The third, important characteristic of NATO today is partnership. As I just highlighted, promoting security today is an enormous task, which requires a qualitatively new level of international cooperation. And therefore, NATO is not only interested in developing closer cooperation with other international institutions, but also with individual countries. Countries that realise that they, too, are not immune from the new global risks and threats. And countries that are interested in working with us, in a joint effort, to tackle those common challenges.
And there are many of those countries. Today, NATO is at the centre of a wide network of security partnerships that stretches well beyond the Euro-Atlantic area. Several of our partner countries have actually put forces under NATO command – to stand shoulder to shoulder with NATO soldiers in some of our most demanding missions.
In our increasingly globalised world, the security of countries in Northern Africa, the Middle East and here in the Gulf region matters to NATO -- but the Alliance also matters to your security. We all face the same threats – threats that we can really only come to grips with if we work together. We share a common interest in the future of Iraq and Afghanistan, and in a stable international environment more generally. We also have a common interest in energy security, whether we are suppliers or consumers. And as the scope of NATO’s operations has broadened to your neighbourhood, it makes eminent sense for us all to deepen our dialogue and cooperation.
Our political consultations have steadily deepened. They received a major boost with the very successful conference hosted here in Kuwait City last December, in which the entire North Atlantic Council – the Alliance’s senior political body – took part. And my talks with Kuwaiti officials here this morning once again clearly demonstrated their seriousness in pursuing meaningful contacts.
At the same time, our practical cooperation has also grown. There has been a growing number of Kuwaiti participants in NATO courses and seminars. Several NATO expert teams have paid very successful visits to Kuwait earlier this year. Kuwait has decided to appoint a Liaison Officer to NATO, which should greatly facilitate our cooperation. And we have been particularly pleased with Kuwait’s decision – again, as the first ICI country – to sign a transit agreement with NATO, to support the deployment of Alliance forces on current and future missions.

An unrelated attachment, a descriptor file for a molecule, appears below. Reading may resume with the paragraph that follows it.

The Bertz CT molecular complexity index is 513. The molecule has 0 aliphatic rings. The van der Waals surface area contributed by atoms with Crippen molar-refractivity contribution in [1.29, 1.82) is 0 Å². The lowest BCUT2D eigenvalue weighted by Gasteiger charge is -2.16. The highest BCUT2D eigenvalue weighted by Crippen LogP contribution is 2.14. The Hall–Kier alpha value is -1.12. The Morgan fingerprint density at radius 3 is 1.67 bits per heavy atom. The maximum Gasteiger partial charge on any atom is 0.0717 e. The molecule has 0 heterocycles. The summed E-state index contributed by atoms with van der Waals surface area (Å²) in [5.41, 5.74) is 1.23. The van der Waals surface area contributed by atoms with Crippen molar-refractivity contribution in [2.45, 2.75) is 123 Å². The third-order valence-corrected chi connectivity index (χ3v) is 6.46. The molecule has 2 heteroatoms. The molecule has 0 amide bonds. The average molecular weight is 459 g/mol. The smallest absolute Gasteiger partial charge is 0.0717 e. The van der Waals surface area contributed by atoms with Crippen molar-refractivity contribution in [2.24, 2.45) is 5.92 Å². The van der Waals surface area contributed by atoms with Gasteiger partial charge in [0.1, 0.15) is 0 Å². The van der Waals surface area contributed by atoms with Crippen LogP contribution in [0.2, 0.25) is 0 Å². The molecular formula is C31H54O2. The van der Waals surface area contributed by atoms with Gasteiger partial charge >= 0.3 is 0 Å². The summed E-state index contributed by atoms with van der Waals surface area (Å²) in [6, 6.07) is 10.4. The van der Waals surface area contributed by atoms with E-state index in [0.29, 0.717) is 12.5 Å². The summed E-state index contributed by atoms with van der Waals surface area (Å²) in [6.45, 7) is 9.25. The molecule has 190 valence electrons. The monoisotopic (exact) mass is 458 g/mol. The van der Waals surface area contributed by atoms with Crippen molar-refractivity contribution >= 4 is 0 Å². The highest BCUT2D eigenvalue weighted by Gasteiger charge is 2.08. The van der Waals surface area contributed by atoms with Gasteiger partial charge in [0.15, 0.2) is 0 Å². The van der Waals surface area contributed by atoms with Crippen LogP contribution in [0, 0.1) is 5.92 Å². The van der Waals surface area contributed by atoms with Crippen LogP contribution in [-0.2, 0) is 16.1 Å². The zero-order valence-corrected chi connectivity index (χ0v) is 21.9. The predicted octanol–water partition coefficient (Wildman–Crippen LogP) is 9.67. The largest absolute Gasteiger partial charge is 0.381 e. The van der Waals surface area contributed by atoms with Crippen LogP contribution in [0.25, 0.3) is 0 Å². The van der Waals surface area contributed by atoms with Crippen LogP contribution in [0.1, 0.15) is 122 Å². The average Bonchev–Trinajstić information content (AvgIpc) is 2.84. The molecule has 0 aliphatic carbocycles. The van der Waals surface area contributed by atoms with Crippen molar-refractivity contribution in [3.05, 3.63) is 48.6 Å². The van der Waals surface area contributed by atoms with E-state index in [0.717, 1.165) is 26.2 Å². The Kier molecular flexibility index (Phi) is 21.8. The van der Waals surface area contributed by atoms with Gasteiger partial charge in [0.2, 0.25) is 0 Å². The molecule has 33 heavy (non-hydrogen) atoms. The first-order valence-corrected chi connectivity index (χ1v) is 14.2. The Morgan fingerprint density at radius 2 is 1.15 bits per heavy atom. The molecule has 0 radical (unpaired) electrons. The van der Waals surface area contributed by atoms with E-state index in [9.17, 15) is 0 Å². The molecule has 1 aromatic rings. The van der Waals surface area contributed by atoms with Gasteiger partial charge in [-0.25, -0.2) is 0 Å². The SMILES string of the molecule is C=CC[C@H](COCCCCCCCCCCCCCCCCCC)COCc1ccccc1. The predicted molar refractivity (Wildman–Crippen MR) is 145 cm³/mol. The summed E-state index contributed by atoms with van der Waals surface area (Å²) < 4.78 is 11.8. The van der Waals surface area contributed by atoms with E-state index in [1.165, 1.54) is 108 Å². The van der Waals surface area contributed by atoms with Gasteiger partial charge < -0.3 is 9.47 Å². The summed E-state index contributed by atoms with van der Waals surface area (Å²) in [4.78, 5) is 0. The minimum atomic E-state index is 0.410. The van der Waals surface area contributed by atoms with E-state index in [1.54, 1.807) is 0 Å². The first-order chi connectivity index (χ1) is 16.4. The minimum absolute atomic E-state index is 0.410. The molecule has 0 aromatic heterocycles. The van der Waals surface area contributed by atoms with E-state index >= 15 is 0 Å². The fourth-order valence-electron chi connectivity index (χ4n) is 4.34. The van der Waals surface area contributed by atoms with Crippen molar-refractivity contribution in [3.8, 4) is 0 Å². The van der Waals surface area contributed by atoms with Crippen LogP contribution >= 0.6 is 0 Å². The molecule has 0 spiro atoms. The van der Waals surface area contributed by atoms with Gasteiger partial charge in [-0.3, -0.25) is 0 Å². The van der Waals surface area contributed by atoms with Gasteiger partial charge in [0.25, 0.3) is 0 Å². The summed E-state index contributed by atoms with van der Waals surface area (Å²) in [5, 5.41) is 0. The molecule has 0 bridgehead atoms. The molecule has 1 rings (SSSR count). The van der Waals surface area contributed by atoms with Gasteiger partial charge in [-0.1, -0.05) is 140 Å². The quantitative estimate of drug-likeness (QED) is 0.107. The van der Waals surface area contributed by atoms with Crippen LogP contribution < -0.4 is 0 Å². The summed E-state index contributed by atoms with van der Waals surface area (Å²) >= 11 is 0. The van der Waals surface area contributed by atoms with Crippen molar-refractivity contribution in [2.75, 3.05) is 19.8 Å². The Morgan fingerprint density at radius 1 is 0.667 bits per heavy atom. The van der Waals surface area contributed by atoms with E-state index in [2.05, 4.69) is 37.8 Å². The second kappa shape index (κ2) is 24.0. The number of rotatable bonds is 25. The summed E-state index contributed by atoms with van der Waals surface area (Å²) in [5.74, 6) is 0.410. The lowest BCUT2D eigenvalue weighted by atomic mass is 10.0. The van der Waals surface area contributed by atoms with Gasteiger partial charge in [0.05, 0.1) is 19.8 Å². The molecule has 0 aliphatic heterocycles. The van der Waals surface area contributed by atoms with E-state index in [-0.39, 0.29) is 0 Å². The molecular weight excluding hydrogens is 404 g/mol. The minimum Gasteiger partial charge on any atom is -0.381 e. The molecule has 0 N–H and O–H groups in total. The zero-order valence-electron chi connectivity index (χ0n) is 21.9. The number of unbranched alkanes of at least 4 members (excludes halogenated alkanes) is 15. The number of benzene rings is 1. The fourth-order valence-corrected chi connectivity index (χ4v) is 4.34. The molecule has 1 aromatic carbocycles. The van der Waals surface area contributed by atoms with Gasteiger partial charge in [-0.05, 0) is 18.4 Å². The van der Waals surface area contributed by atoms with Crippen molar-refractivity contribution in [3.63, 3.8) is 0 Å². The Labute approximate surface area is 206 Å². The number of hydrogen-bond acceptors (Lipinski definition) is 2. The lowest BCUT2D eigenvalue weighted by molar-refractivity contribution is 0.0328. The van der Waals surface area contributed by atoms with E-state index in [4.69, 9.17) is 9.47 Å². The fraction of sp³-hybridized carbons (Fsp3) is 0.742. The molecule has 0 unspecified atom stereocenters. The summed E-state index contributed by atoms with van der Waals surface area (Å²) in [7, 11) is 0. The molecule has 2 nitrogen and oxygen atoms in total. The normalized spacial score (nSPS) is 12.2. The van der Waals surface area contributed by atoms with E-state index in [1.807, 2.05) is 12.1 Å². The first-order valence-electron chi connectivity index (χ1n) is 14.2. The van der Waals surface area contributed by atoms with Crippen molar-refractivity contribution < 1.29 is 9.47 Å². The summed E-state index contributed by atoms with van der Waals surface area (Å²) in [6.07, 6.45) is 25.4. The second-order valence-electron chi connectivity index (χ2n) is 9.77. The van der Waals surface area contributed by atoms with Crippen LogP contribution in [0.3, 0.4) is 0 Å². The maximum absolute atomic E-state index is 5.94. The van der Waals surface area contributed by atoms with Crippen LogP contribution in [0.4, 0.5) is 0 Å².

A particularly promising area for closer cooperation is in training and education. The NATO Summit in Riga late last year launched the so-called NATO Training Cooperation Initiative. The basic aim of this initiative is to make available more widely to interested Mediterranean and ICI partners the Alliance’s unique expertise in training military forces – to help them to build forces that are interoperable with those of the NATO Allies, and able to work together effectively in meeting common challenges.
NATO experts held very constructive talks here in Kuwait and other ICI countries earlier this year to explore closer cooperation in this area. This has already resulted in more training and education activities in the ICI Menu that I just mentioned. But we are also making progress towards the establishment of a dedicated faculty at the NATO Defense College in Rome, and the creation of a network of training and educational establishments. And this is another area where I hope, and expect, Kuwait will continue to engage.
Ladies and Gentlemen,
Not that long ago, we could afford to be complacent about developments that happened far away. But today, globalisation has once and for all eliminated the notion of achieving safety by geographical distance. More and more, the security of all our nations is affected by what is happening elsewhere on the globe.
How do we respond? There is really only one way. By thinking and organising ourselves differently than we did in the past. By saying goodbye to the outdated security concepts of yesterday. And, above all, by reaching out beyond geographical, cultural or religious boundaries – and exploring new, common approaches of security cooperation.
That kind of openness and active engagement is very much the hallmark of the new, 21st century NATO. And we have been particularly pleased to see Kuwait take a similar, constructive attitude towards developing greater dialogue and cooperation, including with NATO.
The Alliance has an interest in the security of this country, and that of the Gulf region more generally. Our common interests are clear for everyone to see. So are the mutual benefits of closer cooperation.
Thank you for your attention.